And it just makes sense. It really does. Even if you don't want it to.

You can try to work hard and be focused, but not everyone can do that. I don't see people here talking about this often, but office isn't just a place for the employer to take advantage of you... it's a place where you're away from HOME on PURPOSE. You're supposed to get into a different head space, temporarily forget about your home life and issues and focus on work. How can you do that at home unless you have anything but a completely 100% supportive partner, no kids, no pets, no obligations or chores and an iron will? Most people don't have that... and for these people, working at the office will be more productive.

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@antirez 14 days

Replying to @carlycue 🎙

Worked remote 80% of my career. I understand the advantages, but here there is, I fear, an undervaluation of the advantages that seeing other coworkers at least a few days every week brings on the table. Especially if you are doing innovative, design work, to be on the same table from time to time, take the coffee break together, allows to "multiply" the ideas.

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@thr0wawayf00 14 days

Replying to @carlycue 🎙

Here’s to the crazy ones, the misfits, the rebels, the troublemakers, the round pegs in the square holes… the ones who see things differently — they’re not fond of rules… You can quote them, disagree with them, glorify or vilify them, but the only thing you can’t do is ignore them because they change things… they push the human race forward, and while some may see them as the crazy ones, we see genius, because the ones who are crazy enough to think that they can change the world, are the ones who do...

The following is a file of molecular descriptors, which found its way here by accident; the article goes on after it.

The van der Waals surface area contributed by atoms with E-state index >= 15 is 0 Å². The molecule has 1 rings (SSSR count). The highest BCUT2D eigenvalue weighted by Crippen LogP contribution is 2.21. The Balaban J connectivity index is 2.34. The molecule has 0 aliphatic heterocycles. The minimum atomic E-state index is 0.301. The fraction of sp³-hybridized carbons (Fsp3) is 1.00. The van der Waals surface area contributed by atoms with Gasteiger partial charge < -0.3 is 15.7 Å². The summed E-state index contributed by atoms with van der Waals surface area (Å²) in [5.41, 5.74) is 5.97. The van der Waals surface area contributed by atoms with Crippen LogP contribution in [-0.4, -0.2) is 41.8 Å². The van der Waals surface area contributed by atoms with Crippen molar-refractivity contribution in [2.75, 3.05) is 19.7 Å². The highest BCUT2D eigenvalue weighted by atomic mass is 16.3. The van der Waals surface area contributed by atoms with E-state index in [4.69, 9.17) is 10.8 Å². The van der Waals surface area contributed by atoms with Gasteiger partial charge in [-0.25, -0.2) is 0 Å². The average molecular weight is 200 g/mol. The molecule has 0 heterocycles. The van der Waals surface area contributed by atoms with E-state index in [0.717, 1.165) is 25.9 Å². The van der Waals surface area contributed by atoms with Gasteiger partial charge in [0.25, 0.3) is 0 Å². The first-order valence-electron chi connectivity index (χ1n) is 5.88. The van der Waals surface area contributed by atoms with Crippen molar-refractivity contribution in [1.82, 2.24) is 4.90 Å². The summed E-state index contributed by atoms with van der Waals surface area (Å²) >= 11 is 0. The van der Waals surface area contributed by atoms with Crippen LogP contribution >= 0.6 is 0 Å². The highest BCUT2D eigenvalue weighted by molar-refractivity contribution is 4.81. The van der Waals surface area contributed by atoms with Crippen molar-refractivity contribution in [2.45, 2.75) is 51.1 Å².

...as long as it's done from the office.

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@malwarebytess 14 days

Replying to @carlycue 🎙

Warning: Hot Take.

I genuinely believe many people who prefer working in an office versus at home have unfulfilling social lives or bad home lives. The social dynamics, competition, in physical offices fills the void in their lives. Also seems like most of the people clamoring for a return to the office are also climbers & middle managers.

For some work a physical presence is required not just preferable, but for most of a software engineer's day to day there really is no unquestionable upside.

I'll quit before I go back full time. I've never been happier or more fulfilled with my work/life balance, and I've never been more productive with my time. I'll even take a different remote position at a 20% pay cut and a reduction in equity, at least, to retain WFH. Most I'm willing to give is a day a week in office, and maybe temporarily longer in rare circumstances where the benefit in performance is clear.

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@idonotknowwhy 14 days

Replying to @carlycue 🎙

Good. This is a great way to tackle climate change.

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@mupuff1234 14 days

Replying to @carlycue 🎙

You might agree or disagree with RTO but at least they aren't bending the rules for execs.

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@jefftk 14 days

Replying to @carlycue 🎙

Every time there's a news story about someone at a big company with the title "Director", headlines phrase it as if it's a much higher title than it actually is. Apple surely has many Director-level people working in ML.

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@fortran77 14 days

Replying to @carlycue 🎙

We wish him well. People leave jobs all the time.

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@ryanSrich 14 days

Replying to @carlycue 🎙

Good. There needs to be more of this. Forced commute is a horrendous work-lifestyle to maintain.

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@subpixel 14 days

Replying to @carlycue 🎙

I told Apple I wasn’t interested in interviewing for a non-remote role based on their NYC office.